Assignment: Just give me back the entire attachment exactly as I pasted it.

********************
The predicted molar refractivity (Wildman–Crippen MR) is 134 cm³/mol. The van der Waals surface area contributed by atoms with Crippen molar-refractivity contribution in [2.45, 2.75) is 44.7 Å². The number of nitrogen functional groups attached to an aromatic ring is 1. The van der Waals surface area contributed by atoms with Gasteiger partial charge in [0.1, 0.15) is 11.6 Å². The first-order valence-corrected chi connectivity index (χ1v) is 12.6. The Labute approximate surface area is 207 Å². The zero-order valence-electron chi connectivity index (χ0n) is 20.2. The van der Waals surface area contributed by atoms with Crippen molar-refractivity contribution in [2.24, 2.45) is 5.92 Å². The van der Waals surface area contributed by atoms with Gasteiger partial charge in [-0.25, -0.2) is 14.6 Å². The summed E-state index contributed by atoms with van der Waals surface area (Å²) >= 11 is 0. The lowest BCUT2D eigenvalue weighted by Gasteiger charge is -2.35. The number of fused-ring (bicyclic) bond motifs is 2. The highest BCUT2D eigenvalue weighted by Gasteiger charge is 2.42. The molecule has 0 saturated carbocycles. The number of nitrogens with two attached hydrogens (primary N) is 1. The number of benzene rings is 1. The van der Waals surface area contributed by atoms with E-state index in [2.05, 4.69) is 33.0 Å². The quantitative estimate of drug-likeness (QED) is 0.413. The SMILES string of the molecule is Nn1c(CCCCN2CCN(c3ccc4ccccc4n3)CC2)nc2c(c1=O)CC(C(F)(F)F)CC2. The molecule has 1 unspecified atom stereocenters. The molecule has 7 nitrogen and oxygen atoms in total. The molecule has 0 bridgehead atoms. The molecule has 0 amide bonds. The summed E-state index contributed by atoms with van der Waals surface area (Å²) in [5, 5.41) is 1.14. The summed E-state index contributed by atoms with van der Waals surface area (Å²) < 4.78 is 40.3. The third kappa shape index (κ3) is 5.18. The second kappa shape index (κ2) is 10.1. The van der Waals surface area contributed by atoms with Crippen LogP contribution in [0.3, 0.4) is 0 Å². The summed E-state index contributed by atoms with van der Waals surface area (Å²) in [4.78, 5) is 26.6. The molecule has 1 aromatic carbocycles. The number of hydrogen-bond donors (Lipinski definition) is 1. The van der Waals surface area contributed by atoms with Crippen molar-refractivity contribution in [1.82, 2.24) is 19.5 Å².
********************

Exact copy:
The predicted molar refractivity (Wildman–Crippen MR) is 134 cm³/mol. The van der Waals surface area contributed by atoms with Crippen molar-refractivity contribution in [2.45, 2.75) is 44.7 Å². The number of nitrogen functional groups attached to an aromatic ring is 1. The van der Waals surface area contributed by atoms with Gasteiger partial charge in [0.1, 0.15) is 11.6 Å². The first-order valence-corrected chi connectivity index (χ1v) is 12.6. The Labute approximate surface area is 207 Å². The zero-order valence-electron chi connectivity index (χ0n) is 20.2. The van der Waals surface area contributed by atoms with Crippen molar-refractivity contribution in [2.24, 2.45) is 5.92 Å². The van der Waals surface area contributed by atoms with Gasteiger partial charge in [-0.25, -0.2) is 14.6 Å². The summed E-state index contributed by atoms with van der Waals surface area (Å²) >= 11 is 0. The lowest BCUT2D eigenvalue weighted by Gasteiger charge is -2.35. The number of fused-ring (bicyclic) bond motifs is 2. The highest BCUT2D eigenvalue weighted by Gasteiger charge is 2.42. The molecule has 0 saturated carbocycles. The number of nitrogens with two attached hydrogens (primary N) is 1. The number of benzene rings is 1. The van der Waals surface area contributed by atoms with E-state index in [2.05, 4.69) is 33.0 Å². The quantitative estimate of drug-likeness (QED) is 0.413. The SMILES string of the molecule is Nn1c(CCCCN2CCN(c3ccc4ccccc4n3)CC2)nc2c(c1=O)CC(C(F)(F)F)CC2. The molecule has 1 unspecified atom stereocenters. The molecule has 7 nitrogen and oxygen atoms in total. The molecule has 0 bridgehead atoms. The molecule has 0 amide bonds. The summed E-state index contributed by atoms with van der Waals surface area (Å²) in [5, 5.41) is 1.14. The summed E-state index contributed by atoms with van der Waals surface area (Å²) < 4.78 is 40.3. The third kappa shape index (κ3) is 5.18. The second kappa shape index (κ2) is 10.1. The van der Waals surface area contributed by atoms with Crippen LogP contribution in [0.3, 0.4) is 0 Å². The summed E-state index contributed by atoms with van der Waals surface area (Å²) in [4.78, 5) is 26.6. The molecule has 1 aromatic carbocycles. The number of hydrogen-bond donors (Lipinski definition) is 1. The van der Waals surface area contributed by atoms with Crippen molar-refractivity contribution in [1.82, 2.24) is 19.5 Å².